Tuesday was a tourist day. Susanna and I walked up to Fountain Square to have a look around and the Findlay market was there.

We then walked down to the National Underground Railroad Freedom Center located down by the Ohio River. It was a wonderful museum.

New things were learned and it was interesting to see the references to people who ended up in Canada and their experiences.

We went to the Rockbottom Micro Brewery Pub in Fountain Square for lunch. It was really good and the servers were very friendly.

After lunch we walked down to the Cincinnati Public Library to have a look at the daguerreotype of the city.

We saw a print that was on display on the main floor and then went upstairs to view the original that was kept behind a screen and in the dark to protect it.

When we entered the local history room the librarian opened the screen and turned on a back light so we could see it. It is amazing this piece of history still exists.

That evening I went to the FamilySearch bloggers/media dinner and met some old and new friends. I met Amanda Perrine of Amanda’s Anthaeum blog. Our blogs share an anniversary. Someone kindly took our picture.

We stayed at a hotel near the Cincinnati airport in Hebron Kentucky. So it was time to go back to the hotel for an early start the next morning.

©2012 – Blair Archival Research All Rights Reserved

Last night I attended the FamilySearch Blogger/Media dinner at the Hyatt hotel in Cincinnati. A great time was had by all and FamilySearch provided a tasty meal. It was all things Cincinnati from chili three ways, ribs, fried chicken and fresh kettle chips. Dessert was an ice cream sandwich made with cookies.

I enjoyed the company of Karen Blackmore of Karen’s Genealogy Oasis, Karen Miller Bennett of Karen’s Chatt, Lisa Lisson of Are You My Cousin?, Julia Langel of GeneaJulia, David Rencher who is the Chief Genealogical Officer at FamilySearch, Merrill White who is a FamilySearch Patron and Partner Services, Britnay Warnock FamilySearch Social Media and Brian Speckart of findmypast.com.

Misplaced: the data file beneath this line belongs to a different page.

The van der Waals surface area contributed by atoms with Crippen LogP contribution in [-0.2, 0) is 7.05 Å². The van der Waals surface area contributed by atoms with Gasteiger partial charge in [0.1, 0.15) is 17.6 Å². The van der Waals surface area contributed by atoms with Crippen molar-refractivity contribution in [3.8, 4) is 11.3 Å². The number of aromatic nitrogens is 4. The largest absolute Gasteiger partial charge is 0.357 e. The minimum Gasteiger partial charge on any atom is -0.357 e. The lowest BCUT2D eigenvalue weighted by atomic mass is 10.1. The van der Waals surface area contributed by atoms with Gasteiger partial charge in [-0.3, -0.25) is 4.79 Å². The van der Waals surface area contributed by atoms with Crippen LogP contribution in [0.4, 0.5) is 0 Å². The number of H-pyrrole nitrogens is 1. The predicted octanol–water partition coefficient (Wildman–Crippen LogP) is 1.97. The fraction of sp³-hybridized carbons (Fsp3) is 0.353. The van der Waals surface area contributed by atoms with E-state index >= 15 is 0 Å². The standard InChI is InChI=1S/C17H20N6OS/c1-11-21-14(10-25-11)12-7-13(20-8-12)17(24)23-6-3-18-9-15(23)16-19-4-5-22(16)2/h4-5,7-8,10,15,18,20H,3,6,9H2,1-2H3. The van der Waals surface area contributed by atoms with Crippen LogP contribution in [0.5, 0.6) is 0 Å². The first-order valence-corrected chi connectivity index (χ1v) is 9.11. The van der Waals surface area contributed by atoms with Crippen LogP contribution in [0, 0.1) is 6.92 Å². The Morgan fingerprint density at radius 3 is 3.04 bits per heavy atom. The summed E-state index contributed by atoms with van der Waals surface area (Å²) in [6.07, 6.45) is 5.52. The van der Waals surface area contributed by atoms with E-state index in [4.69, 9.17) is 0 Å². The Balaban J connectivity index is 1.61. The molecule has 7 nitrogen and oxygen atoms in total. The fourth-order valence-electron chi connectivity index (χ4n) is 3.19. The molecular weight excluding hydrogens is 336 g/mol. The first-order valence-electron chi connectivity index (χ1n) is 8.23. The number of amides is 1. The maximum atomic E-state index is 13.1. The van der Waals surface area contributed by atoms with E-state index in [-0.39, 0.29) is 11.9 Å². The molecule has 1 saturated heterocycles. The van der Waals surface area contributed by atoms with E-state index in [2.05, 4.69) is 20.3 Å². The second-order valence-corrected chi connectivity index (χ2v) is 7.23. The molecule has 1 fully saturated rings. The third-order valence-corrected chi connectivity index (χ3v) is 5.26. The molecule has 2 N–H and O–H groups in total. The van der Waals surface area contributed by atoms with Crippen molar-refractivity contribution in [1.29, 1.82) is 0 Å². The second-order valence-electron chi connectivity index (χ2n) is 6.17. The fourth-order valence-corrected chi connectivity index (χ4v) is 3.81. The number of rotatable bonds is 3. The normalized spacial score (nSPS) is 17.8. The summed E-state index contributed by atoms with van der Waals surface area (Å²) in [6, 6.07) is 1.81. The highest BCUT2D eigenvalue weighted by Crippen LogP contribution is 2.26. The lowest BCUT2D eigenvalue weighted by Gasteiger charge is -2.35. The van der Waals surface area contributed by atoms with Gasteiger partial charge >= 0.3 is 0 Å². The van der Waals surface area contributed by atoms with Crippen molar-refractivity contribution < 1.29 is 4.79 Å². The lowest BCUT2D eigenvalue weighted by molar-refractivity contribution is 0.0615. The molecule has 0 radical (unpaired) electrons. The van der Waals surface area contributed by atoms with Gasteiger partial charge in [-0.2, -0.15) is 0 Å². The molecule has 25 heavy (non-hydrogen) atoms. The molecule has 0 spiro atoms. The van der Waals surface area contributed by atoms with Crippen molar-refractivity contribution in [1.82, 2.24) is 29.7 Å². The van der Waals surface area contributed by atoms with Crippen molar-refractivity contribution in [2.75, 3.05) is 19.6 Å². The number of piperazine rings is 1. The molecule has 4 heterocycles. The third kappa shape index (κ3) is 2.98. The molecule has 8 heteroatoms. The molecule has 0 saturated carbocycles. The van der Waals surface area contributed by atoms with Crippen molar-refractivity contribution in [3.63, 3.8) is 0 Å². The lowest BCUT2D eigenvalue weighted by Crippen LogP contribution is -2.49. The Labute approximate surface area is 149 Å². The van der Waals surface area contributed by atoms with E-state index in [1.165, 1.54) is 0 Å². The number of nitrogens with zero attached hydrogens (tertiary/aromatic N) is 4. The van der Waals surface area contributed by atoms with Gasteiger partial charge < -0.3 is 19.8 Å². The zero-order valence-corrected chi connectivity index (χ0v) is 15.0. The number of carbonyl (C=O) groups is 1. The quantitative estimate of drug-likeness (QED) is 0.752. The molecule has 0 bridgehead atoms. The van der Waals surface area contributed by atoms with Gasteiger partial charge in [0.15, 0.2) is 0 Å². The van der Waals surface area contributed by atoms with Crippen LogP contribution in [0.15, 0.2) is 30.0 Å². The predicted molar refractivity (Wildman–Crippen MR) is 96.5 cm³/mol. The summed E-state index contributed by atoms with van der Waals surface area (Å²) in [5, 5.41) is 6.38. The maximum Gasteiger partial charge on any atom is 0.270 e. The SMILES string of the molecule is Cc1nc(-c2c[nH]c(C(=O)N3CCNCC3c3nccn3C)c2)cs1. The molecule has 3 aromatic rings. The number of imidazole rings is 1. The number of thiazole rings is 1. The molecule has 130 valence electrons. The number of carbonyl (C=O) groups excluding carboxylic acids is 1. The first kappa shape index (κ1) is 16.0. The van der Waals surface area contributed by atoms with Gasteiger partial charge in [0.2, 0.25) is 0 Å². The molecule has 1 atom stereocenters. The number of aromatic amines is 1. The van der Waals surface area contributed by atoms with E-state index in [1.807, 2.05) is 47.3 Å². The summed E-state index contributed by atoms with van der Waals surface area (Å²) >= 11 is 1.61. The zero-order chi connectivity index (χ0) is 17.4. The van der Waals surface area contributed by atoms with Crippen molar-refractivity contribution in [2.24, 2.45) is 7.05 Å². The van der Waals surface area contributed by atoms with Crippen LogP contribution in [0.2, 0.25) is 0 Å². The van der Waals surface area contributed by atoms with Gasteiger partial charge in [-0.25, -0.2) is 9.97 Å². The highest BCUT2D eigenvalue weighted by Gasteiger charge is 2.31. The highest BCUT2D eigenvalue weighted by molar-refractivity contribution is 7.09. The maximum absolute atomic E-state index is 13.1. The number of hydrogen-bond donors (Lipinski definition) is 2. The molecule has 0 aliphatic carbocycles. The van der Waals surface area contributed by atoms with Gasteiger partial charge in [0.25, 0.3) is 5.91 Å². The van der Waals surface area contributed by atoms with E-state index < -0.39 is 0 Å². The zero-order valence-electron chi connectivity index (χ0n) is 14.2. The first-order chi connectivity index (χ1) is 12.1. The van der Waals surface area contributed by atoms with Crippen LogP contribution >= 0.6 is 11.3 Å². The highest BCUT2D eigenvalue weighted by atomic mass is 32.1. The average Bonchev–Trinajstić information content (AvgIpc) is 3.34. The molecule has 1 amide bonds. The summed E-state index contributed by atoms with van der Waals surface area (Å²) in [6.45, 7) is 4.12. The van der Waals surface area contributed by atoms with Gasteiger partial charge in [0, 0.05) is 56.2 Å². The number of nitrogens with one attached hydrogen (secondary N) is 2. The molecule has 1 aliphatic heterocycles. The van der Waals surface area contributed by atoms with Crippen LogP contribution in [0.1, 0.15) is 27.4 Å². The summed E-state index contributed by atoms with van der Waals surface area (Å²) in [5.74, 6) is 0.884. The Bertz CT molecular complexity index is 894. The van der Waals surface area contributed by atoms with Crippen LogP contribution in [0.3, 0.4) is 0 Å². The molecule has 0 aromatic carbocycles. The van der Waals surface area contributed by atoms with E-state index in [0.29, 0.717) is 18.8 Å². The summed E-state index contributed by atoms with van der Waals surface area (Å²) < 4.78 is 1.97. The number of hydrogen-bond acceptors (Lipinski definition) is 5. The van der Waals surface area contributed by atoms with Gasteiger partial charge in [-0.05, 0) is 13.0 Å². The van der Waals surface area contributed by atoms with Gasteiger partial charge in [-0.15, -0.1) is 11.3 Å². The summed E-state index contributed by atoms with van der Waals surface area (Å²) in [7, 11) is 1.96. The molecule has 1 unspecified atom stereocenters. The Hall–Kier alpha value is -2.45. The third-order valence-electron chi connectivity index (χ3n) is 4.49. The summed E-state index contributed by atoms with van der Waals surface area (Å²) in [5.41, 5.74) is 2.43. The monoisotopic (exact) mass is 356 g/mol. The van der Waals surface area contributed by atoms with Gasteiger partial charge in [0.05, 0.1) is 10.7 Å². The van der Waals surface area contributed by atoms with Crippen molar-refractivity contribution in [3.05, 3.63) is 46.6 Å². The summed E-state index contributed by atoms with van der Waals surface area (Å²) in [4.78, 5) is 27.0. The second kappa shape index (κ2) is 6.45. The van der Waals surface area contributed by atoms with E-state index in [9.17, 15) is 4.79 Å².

Paul Nuata started the presentation by telling us that they now have a contract to digitize the civil registration records from 1802 to 1940 for Italy.

Every day 10,000 support volunteers are available online at familysearch.org to help answer research questions and provide personalized research guidance. They can respond to questions in 13 different languages.

Jim Erickson of FamilySearch gave us a great presentation on the accomplishments of the 1940 US Census indexers. They are enthusiastic and moving along at a fast rate to get the project finished.

There are 3.8 million images in the 1940 US census project. FamilySearch hope to have 400 million new images online in 2012. The Granite Mountain Vault holds 3.5 billion images.

FamilySearch are working on some new technological innovations to improve the indexing and searching capabilities of the website.

The BillionGraves.com index will be available on FamilySearch in the coming weeks and they will be announcing a new project for Memorial Day.

After the presentation everyone stayed around to chat and catch up. I met Amanda Perrine of Amanda’s Anthenaeum we share the same blog anniversary. I also met Dear Mrytle and Pam Schaffner of the Digging Down East blog.

This is just the start of a wonderful week filled with all things genealogy. Today is the first full day of lectures and the market place opens at 9:30. If you are attending please drop by and see me at the National Institute for Genealogical Studies booth.

©2012 – Blair Archival Research All Rights Reserved

The Passionate Genealogist is going to be an Official Blogger at the National Genealogical Society Conference in Cincinnati May 9-12th. I am excited to get to Cincinnati to meet up with the other Official Bloggers and attend the conference.

Conferences are great fun and you meet so many interesting people. You also get to learn new things from the lectures and the exhibit hall where vendors are showcasing their products.

A conference is a very social activity because things don’t just end when the last lecture is over. This year there are events at the Museum Center, National Underground Railway Freedom Center and A Night at the Public Library.

On Saturday there are two special courses on offer. “Genealogy 201, Working with Records” and Youth Kamp which helps the younger generation develop their interest in genealogy.

If you are attending the National Genealogical Society Conference in Cincinnati please come and say hello. You may find me in the halls going to a lecture, in the media center or at the National Institute for Genealogical Studies/Heritage Productions booth numbers 527 and 626.

See you in Cincinnati!

©2012 – Blair Archival Research All Rights Reserved